Objective: To provide health care providers, patients, and the general public with a responsible assessment of currently available data regarding total knee replacement.
Participants: A non-DHHS, non-advocate 11-member panel representing the fields of orthopaedics, rheumatology, internal medicine, nursing, physical therapy, rehabilitation, biostatistics, epidemiology, and health services research, as well as a TKR patient. In addition, 21 experts in related fields presented data to the panel and to the conference audience.
Evidence: Presentations by experts; a systematic review of the medical literature provided by the Agency for Healthcare Research and Quality; and an extensive bibliography of total knee replacement research papers, prepared by the National Library of Medicine. Scientific evidence was given precedence over clinical anecdotal experience.
Conference process: Answering pre-determined questions, the panel drafted its statement based on scientific evidence presented in open forum and on the published scientific literature. The draft statement was read in its entirety on the final day of the conference and circulated to the audience for comment. The panel then met in executive session to consider the comments received, and released a revised statement later that day at http://consensus.nih.gov. This statement is an independent report of the panel and is not a policy statement of the NIH or the Federal Government.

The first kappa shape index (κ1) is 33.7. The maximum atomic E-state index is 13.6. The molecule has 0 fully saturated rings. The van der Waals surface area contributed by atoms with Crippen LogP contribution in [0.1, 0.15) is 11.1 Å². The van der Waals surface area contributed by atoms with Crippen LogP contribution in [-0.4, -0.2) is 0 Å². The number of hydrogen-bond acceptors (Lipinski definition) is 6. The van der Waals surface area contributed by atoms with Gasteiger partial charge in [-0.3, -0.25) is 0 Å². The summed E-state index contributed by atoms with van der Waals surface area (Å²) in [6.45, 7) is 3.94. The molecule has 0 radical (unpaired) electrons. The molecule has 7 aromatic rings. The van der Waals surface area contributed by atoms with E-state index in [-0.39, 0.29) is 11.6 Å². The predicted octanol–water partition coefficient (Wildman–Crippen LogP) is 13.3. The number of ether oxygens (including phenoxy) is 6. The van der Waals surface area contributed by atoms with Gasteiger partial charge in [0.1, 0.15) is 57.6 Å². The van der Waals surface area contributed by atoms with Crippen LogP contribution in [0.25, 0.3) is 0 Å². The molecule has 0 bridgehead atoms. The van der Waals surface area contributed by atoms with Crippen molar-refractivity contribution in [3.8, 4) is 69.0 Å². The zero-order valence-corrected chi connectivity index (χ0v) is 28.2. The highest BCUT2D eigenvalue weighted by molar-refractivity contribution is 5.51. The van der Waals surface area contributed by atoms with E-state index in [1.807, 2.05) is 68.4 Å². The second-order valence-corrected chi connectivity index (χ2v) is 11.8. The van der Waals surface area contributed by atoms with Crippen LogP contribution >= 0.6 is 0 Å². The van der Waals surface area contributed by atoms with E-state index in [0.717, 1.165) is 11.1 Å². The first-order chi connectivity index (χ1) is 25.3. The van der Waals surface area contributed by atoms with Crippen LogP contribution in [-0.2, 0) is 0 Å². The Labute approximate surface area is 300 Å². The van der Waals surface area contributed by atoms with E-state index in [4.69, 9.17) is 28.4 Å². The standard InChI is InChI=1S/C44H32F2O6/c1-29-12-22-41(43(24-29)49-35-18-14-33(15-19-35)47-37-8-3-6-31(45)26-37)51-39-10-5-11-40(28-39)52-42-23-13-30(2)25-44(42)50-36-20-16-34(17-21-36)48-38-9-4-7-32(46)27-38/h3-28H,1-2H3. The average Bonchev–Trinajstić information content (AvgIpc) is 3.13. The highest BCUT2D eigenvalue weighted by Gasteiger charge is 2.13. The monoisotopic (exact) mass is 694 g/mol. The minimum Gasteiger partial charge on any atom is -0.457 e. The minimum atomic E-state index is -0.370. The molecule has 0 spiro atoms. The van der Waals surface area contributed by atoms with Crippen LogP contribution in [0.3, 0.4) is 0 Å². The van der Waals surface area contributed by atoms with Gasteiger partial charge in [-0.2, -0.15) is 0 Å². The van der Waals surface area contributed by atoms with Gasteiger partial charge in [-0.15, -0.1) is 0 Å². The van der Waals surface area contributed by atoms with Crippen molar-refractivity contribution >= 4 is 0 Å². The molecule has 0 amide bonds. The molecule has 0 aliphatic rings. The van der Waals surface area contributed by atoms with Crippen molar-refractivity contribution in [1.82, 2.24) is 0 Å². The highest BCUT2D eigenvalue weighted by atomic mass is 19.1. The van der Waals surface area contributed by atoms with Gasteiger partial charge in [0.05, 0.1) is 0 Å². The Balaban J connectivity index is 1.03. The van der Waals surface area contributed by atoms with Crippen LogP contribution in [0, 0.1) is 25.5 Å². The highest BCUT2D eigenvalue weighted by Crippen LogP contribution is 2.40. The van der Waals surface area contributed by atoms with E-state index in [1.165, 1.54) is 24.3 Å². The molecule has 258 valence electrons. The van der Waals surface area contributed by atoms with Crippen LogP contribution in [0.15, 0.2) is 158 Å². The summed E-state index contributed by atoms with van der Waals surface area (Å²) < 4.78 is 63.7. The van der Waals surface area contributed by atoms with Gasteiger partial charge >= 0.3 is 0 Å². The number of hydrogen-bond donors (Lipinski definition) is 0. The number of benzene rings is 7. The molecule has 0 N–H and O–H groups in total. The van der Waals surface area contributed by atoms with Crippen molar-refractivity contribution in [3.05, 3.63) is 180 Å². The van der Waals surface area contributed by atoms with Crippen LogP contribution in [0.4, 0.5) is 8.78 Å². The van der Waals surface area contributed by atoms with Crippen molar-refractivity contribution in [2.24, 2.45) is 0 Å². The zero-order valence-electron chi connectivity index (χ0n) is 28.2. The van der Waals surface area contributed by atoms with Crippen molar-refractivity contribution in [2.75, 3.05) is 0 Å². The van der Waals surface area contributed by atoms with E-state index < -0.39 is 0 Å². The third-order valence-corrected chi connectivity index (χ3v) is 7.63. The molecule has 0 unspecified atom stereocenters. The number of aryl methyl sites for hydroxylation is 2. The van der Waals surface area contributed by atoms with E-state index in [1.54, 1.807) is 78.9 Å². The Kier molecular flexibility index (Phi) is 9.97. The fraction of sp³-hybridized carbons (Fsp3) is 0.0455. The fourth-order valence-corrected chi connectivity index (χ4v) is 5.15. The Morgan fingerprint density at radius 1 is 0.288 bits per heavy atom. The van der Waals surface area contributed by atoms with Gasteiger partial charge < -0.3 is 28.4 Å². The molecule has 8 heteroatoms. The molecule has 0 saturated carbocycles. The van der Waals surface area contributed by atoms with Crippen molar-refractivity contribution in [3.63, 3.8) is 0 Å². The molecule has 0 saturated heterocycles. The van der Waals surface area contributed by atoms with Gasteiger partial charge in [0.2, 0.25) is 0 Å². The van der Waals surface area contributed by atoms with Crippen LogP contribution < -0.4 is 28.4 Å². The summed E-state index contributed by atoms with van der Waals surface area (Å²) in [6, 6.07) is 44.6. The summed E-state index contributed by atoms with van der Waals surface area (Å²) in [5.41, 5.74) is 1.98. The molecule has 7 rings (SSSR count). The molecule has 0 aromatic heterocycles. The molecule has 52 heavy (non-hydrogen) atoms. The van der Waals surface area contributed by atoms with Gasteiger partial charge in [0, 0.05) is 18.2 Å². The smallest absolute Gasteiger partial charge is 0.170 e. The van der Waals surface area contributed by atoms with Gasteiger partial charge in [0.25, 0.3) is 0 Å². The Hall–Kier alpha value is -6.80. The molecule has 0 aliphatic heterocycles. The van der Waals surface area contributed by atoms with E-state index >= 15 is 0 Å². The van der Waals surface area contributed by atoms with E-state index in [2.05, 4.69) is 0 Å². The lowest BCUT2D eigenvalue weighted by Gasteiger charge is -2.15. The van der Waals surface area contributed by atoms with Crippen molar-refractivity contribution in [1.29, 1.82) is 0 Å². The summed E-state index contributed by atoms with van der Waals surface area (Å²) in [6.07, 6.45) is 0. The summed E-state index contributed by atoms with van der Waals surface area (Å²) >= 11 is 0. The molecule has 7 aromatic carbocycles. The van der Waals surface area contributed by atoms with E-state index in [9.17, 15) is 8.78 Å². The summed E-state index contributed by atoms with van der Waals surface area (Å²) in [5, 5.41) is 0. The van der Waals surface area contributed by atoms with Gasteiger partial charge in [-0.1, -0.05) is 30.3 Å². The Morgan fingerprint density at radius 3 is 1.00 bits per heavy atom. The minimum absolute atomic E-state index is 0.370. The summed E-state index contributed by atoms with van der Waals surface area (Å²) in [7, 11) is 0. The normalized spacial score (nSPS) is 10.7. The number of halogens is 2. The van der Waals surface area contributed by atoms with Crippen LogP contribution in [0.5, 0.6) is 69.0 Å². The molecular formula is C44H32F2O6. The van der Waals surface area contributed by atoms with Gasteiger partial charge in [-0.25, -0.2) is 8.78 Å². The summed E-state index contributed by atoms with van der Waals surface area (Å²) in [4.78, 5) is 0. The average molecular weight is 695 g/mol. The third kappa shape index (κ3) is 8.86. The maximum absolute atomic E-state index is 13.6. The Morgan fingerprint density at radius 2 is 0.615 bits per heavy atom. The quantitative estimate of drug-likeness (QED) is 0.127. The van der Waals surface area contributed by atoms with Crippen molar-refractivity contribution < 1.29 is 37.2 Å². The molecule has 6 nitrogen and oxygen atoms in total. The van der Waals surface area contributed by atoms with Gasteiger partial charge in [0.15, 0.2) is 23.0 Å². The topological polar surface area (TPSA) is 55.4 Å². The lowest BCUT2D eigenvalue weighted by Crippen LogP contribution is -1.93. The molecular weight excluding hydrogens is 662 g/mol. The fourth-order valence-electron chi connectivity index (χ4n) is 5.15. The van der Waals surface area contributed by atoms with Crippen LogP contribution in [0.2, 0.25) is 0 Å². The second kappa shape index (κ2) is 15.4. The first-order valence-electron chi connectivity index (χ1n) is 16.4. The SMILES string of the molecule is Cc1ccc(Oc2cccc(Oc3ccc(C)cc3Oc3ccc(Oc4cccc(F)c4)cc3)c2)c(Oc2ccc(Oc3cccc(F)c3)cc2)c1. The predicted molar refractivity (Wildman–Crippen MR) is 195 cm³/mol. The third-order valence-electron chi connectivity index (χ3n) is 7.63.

Conclusions: The success of primary TKR in most patients is strongly supported by more than 20 years of followup data. There appears to be rapid and substantial improvement in the patient's pain, functional status, and overall health-related quality of life in about 90 percent of patients; about 85 percent of patients are satisfied with the results of surgery. Short-term outcomes, as documented by functional outcome scales, are generally substantially improved after TKR. Functional outcome is improved after TKR for people across the spectrum of disability status. Technical factors in performing surgery may influence both the short- and long-term success rate. There is consensus regarding the following perioperative interventions that improve TKR outcomes: systemic antibiotic prophylaxis, aggressive postoperative pain management, perioperative risk assessment and management of medical conditions, and preoperative education. Revision TKR is done to alleviate pain and improve function. Contraindications for revision TKR include persistent infection, poor bone quality, highly limited quadriceps or extensor function, poor skin coverage, and poor vascular status. Results are not as good as with primary TKR; outcomes are better for aseptic loosening than for infections. Failed revisions require a salvage procedure (resection of arthroplasty, arthrodesis, or amputation), with inferior results compared with revision TKR. Factors related to a surgeon's case volume, technique, and choice of prosthesis may have important influences on surgical outcomes. One of the clearest associations with better outcomes appears to be the procedure volume of the individual surgeon and the hospital. Technical factors in performing surgery may influence both the short- and long-term success rate. Proper alignment of the prosthesis appears to be critical. Many design features, such as use of mobile bearings or designs sparing cruciate ligaments, have theoretical advantages, but durability and success rates appear roughly similar with most commonly used designs. There is clear evidence of racial/ethnic and gender disparities in the provision of TKR in the United States. The limited role of economic and other access factors in these racial or ethnic disparities can be demonstrated by significant differences in the rate of procedures in the VA system, where cost and access are assumed equivalent across race or ethnic groups.